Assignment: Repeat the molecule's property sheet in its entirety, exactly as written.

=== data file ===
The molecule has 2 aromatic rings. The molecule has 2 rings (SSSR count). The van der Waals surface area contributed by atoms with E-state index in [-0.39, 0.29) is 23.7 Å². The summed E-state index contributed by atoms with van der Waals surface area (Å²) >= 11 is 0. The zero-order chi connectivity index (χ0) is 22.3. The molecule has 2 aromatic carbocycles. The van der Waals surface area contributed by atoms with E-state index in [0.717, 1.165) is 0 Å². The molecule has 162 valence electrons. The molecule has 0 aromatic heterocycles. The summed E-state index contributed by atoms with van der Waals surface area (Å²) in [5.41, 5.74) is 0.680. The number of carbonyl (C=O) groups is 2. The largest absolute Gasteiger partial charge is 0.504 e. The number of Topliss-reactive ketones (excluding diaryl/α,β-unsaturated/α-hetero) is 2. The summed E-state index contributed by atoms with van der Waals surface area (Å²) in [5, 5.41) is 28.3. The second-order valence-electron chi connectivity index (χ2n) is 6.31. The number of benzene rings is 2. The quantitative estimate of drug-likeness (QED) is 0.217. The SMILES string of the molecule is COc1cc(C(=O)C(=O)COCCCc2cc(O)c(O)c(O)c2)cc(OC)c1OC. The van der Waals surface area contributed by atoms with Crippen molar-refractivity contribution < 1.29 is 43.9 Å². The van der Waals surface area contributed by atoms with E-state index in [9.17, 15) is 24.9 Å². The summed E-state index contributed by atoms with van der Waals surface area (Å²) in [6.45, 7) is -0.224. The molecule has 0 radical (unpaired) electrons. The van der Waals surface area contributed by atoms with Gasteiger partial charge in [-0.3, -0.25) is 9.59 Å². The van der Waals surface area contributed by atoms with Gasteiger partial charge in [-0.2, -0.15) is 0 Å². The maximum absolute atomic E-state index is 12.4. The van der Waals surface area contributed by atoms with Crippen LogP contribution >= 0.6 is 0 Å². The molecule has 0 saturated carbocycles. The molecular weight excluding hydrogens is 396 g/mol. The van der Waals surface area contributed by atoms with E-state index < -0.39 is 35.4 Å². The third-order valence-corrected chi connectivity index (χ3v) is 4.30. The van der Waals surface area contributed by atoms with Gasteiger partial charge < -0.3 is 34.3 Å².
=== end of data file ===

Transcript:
The molecule has 2 aromatic rings. The molecule has 2 rings (SSSR count). The van der Waals surface area contributed by atoms with E-state index in [-0.39, 0.29) is 23.7 Å². The summed E-state index contributed by atoms with van der Waals surface area (Å²) >= 11 is 0. The zero-order chi connectivity index (χ0) is 22.3. The molecule has 2 aromatic carbocycles. The van der Waals surface area contributed by atoms with E-state index in [0.717, 1.165) is 0 Å². The molecule has 162 valence electrons. The molecule has 0 aromatic heterocycles. The summed E-state index contributed by atoms with van der Waals surface area (Å²) in [5.41, 5.74) is 0.680. The number of carbonyl (C=O) groups is 2. The largest absolute Gasteiger partial charge is 0.504 e. The number of Topliss-reactive ketones (excluding diaryl/α,β-unsaturated/α-hetero) is 2. The summed E-state index contributed by atoms with van der Waals surface area (Å²) in [5, 5.41) is 28.3. The second-order valence-electron chi connectivity index (χ2n) is 6.31. The number of benzene rings is 2. The quantitative estimate of drug-likeness (QED) is 0.217. The SMILES string of the molecule is COc1cc(C(=O)C(=O)COCCCc2cc(O)c(O)c(O)c2)cc(OC)c1OC. The van der Waals surface area contributed by atoms with Crippen molar-refractivity contribution < 1.29 is 43.9 Å². The van der Waals surface area contributed by atoms with E-state index in [9.17, 15) is 24.9 Å². The summed E-state index contributed by atoms with van der Waals surface area (Å²) in [6.45, 7) is -0.224. The molecule has 0 radical (unpaired) electrons. The van der Waals surface area contributed by atoms with Gasteiger partial charge in [-0.3, -0.25) is 9.59 Å². The van der Waals surface area contributed by atoms with Gasteiger partial charge in [-0.2, -0.15) is 0 Å². The maximum absolute atomic E-state index is 12.4. The van der Waals surface area contributed by atoms with Crippen LogP contribution >= 0.6 is 0 Å². The molecule has 0 saturated carbocycles. The molecular weight excluding hydrogens is 396 g/mol. The van der Waals surface area contributed by atoms with E-state index < -0.39 is 35.4 Å². The third-order valence-corrected chi connectivity index (χ3v) is 4.30. The van der Waals surface area contributed by atoms with Gasteiger partial charge < -0.3 is 34.3 Å².